Scaling: And as users and processes increase, especially in multi-cloud environments, and defined privileges become more fluid and lenient, admins or management can have a harder time enforcing these boundaries effectively. Regular audits and adjustments should be made to keep this in order.
It’s easier to implement the principle of least privilege at the outset of a new project where users and machines are first being created and onboarded.
If you are at this stage, make use of role-based access controls (RBAC) instead of assigning privileges based on individual user needs. Design these roles to be with the least privilege possible and be sure to perform regular audits to keep on top of scope creep. And consider just-in-time access requests, to temporarily elevate privilege, over granting administrative access to users.
However, we rarely find ourselves in this ideal situation. More common is that time has passed on a project and many users and resources have gone unchecked leading to an ever-growing scope creep. In this situation, here are some steps to take to get realigned with the least privilege access.
Initiate a privilege audit: The first step is to initiate a privilege audit. You’ll need to comb through your users and resources to see how the privilege “landscape” is looking. Create a record of things like:
Re-evaluate your separation of duties: Consider the duties of your users and services. Are they separated and defined in such a way that they can easily be given privilege for their specific duties and nothing more? For example, instead of having 4 DBAs, you could further define these based on database type or responsibility so that all four don’t share the same widespread database privileges, much of which they may not need.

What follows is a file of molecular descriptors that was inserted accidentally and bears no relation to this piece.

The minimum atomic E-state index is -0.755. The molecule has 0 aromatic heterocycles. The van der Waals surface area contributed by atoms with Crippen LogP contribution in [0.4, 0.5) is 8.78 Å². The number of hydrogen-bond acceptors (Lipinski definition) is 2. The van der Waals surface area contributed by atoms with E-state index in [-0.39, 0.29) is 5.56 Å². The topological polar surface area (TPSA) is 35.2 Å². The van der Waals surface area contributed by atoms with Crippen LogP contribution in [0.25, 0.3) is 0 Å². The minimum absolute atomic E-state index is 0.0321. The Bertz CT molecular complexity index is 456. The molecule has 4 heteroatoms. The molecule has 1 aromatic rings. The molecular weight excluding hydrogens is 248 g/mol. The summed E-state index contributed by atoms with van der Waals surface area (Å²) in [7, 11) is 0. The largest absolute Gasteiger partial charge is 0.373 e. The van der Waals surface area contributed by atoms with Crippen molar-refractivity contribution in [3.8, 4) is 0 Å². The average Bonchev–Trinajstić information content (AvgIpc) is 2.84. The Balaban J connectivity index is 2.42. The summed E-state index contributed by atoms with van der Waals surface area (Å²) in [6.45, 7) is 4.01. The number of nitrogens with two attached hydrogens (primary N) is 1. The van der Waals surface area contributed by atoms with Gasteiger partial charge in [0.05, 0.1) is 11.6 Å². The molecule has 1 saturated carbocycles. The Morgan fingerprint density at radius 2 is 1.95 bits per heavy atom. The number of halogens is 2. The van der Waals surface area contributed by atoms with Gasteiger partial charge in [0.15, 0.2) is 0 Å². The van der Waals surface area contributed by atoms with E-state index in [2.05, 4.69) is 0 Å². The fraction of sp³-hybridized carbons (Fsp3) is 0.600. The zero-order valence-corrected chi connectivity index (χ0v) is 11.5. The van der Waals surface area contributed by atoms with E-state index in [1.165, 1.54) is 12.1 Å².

Establish least privilege as a default moving forward: Now that you’ve performed an audit and made appropriate changes, set up a plan to keep the principle of least privilege at the forefront of security moving forward.
Monitor and analyze privilege access: Put a system of monitoring in place so that least privilege can be better maintained going forward. Set alerts to help you keep privilege abuse in check.
Provide just-in-time, granular access with a tool like Teleport: Just-in-time access allows users and machines to temporarily request privilege elevation on an as-needed basis. This helps companies steer away from too many admin roles or privileges (if any) needing to be assigned. Tools like Teleport combine this just-in-time access with a robust RBAC system to shrink any attack surface and keep control at a very granular level.
Regularly review privileges and privilege rulesets: Finally, schedule time quarterly or bi-annually to review privileges and privilege rulesets to keep privileges tidy and attack surfaces low.
Teleport helps organizations adopt PoLP quickly in the cloud by way of being a secure, centralized, role-based platform for all your infrastructure, applications and systems.
Centralized access: Centralized access for all your systems sets the stage for a manageable and secure principle of least privilege workflow. With all of your servers, Kubernetes clusters, applications, databases and Windows machines being securely managed in a central location, you can better define and maintain roles within a bigger picture.